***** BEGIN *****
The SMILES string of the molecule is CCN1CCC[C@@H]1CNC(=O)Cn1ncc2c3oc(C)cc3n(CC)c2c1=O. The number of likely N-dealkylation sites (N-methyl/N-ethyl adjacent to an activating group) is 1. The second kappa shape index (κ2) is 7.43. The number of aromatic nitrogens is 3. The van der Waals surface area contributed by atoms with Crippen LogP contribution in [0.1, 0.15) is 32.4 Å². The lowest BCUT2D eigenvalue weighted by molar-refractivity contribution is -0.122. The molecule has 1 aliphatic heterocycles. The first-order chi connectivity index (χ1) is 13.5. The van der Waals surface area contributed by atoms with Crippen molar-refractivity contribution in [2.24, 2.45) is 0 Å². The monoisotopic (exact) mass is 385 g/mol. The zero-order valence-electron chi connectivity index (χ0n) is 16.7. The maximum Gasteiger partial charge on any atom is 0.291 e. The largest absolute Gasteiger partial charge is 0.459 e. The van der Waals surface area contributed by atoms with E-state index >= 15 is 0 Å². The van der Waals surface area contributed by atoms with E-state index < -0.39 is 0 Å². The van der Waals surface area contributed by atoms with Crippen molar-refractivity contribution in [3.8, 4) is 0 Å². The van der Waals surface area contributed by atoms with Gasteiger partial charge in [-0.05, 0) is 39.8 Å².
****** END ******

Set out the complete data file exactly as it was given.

The SMILES string of the molecule is CCN1CCC[C@@H]1CNC(=O)Cn1ncc2c3oc(C)cc3n(CC)c2c1=O. The number of likely N-dealkylation sites (N-methyl/N-ethyl adjacent to an activating group) is 1. The second kappa shape index (κ2) is 7.43. The number of aromatic nitrogens is 3. The van der Waals surface area contributed by atoms with Crippen LogP contribution in [0.1, 0.15) is 32.4 Å². The lowest BCUT2D eigenvalue weighted by molar-refractivity contribution is -0.122. The molecule has 1 aliphatic heterocycles. The first-order chi connectivity index (χ1) is 13.5. The van der Waals surface area contributed by atoms with Crippen molar-refractivity contribution in [2.24, 2.45) is 0 Å². The monoisotopic (exact) mass is 385 g/mol. The zero-order valence-electron chi connectivity index (χ0n) is 16.7. The maximum Gasteiger partial charge on any atom is 0.291 e. The largest absolute Gasteiger partial charge is 0.459 e. The van der Waals surface area contributed by atoms with E-state index >= 15 is 0 Å². The van der Waals surface area contributed by atoms with E-state index < -0.39 is 0 Å². The van der Waals surface area contributed by atoms with Crippen molar-refractivity contribution in [3.8, 4) is 0 Å². The van der Waals surface area contributed by atoms with Gasteiger partial charge in [-0.05, 0) is 39.8 Å².